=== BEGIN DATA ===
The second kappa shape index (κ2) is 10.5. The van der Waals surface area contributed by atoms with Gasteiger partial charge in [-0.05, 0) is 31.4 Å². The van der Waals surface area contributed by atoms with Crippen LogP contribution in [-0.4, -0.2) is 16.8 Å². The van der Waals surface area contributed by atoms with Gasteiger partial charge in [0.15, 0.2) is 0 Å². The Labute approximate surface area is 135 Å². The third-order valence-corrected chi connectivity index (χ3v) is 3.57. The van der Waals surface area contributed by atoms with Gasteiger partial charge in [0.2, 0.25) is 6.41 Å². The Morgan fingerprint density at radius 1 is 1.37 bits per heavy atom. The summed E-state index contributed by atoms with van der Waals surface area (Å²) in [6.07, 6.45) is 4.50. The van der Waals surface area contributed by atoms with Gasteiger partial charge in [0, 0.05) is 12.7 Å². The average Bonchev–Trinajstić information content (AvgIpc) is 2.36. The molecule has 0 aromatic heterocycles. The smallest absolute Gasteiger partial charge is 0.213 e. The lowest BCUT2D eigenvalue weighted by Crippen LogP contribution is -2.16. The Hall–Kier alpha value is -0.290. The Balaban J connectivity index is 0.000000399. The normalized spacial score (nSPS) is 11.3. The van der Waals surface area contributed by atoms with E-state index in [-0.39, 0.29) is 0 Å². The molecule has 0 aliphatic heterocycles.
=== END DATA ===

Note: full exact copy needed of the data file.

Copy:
The second kappa shape index (κ2) is 10.5. The van der Waals surface area contributed by atoms with Gasteiger partial charge in [-0.05, 0) is 31.4 Å². The van der Waals surface area contributed by atoms with Crippen LogP contribution in [-0.4, -0.2) is 16.8 Å². The van der Waals surface area contributed by atoms with Gasteiger partial charge in [0.15, 0.2) is 0 Å². The Labute approximate surface area is 135 Å². The third-order valence-corrected chi connectivity index (χ3v) is 3.57. The van der Waals surface area contributed by atoms with Gasteiger partial charge in [0.2, 0.25) is 6.41 Å². The Morgan fingerprint density at radius 1 is 1.37 bits per heavy atom. The summed E-state index contributed by atoms with van der Waals surface area (Å²) in [6.07, 6.45) is 4.50. The van der Waals surface area contributed by atoms with Gasteiger partial charge in [0, 0.05) is 12.7 Å². The average Bonchev–Trinajstić information content (AvgIpc) is 2.36. The molecule has 0 aromatic heterocycles. The smallest absolute Gasteiger partial charge is 0.213 e. The lowest BCUT2D eigenvalue weighted by Crippen LogP contribution is -2.16. The Hall–Kier alpha value is -0.290. The Balaban J connectivity index is 0.000000399. The normalized spacial score (nSPS) is 11.3. The van der Waals surface area contributed by atoms with E-state index in [-0.39, 0.29) is 0 Å². The molecule has 0 aliphatic heterocycles.